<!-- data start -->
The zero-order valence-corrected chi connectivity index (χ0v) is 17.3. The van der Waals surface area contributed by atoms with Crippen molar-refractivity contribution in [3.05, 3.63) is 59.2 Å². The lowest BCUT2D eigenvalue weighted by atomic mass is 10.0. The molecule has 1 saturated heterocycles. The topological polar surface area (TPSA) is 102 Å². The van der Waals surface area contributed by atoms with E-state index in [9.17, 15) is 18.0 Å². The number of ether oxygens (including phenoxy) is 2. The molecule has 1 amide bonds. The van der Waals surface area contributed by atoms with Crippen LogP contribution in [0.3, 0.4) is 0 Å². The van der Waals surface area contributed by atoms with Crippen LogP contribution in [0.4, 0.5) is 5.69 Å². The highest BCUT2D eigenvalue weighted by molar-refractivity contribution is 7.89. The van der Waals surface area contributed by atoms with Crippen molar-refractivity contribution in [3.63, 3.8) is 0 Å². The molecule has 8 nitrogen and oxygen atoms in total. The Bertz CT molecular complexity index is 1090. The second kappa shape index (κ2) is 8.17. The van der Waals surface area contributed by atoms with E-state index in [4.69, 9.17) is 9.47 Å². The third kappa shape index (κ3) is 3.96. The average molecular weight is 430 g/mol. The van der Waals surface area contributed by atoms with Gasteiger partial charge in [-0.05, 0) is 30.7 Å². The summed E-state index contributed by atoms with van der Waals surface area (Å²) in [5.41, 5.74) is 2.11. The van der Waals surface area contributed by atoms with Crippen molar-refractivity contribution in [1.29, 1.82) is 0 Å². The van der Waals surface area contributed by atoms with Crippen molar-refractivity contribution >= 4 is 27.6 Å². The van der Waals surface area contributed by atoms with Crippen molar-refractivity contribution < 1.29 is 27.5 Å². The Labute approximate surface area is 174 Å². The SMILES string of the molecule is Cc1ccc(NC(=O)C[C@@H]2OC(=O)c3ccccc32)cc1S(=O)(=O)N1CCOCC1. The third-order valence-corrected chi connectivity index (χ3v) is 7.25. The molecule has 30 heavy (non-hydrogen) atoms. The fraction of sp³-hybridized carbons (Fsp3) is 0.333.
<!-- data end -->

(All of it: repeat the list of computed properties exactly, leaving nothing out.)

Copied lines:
The zero-order valence-corrected chi connectivity index (χ0v) is 17.3. The van der Waals surface area contributed by atoms with Crippen molar-refractivity contribution in [3.05, 3.63) is 59.2 Å². The lowest BCUT2D eigenvalue weighted by atomic mass is 10.0. The molecule has 1 saturated heterocycles. The topological polar surface area (TPSA) is 102 Å². The van der Waals surface area contributed by atoms with E-state index in [9.17, 15) is 18.0 Å². The number of ether oxygens (including phenoxy) is 2. The molecule has 1 amide bonds. The van der Waals surface area contributed by atoms with Crippen LogP contribution in [0.3, 0.4) is 0 Å². The van der Waals surface area contributed by atoms with Crippen LogP contribution in [0.4, 0.5) is 5.69 Å². The highest BCUT2D eigenvalue weighted by molar-refractivity contribution is 7.89. The van der Waals surface area contributed by atoms with Crippen molar-refractivity contribution in [3.63, 3.8) is 0 Å². The molecule has 8 nitrogen and oxygen atoms in total. The Bertz CT molecular complexity index is 1090. The second kappa shape index (κ2) is 8.17. The van der Waals surface area contributed by atoms with E-state index in [4.69, 9.17) is 9.47 Å². The third kappa shape index (κ3) is 3.96. The average molecular weight is 430 g/mol. The van der Waals surface area contributed by atoms with Gasteiger partial charge in [-0.05, 0) is 30.7 Å². The summed E-state index contributed by atoms with van der Waals surface area (Å²) in [5.41, 5.74) is 2.11. The van der Waals surface area contributed by atoms with Crippen molar-refractivity contribution in [1.29, 1.82) is 0 Å². The van der Waals surface area contributed by atoms with Crippen molar-refractivity contribution >= 4 is 27.6 Å². The van der Waals surface area contributed by atoms with Crippen molar-refractivity contribution < 1.29 is 27.5 Å². The Labute approximate surface area is 174 Å². The SMILES string of the molecule is Cc1ccc(NC(=O)C[C@@H]2OC(=O)c3ccccc32)cc1S(=O)(=O)N1CCOCC1. The third-order valence-corrected chi connectivity index (χ3v) is 7.25. The molecule has 30 heavy (non-hydrogen) atoms. The fraction of sp³-hybridized carbons (Fsp3) is 0.333.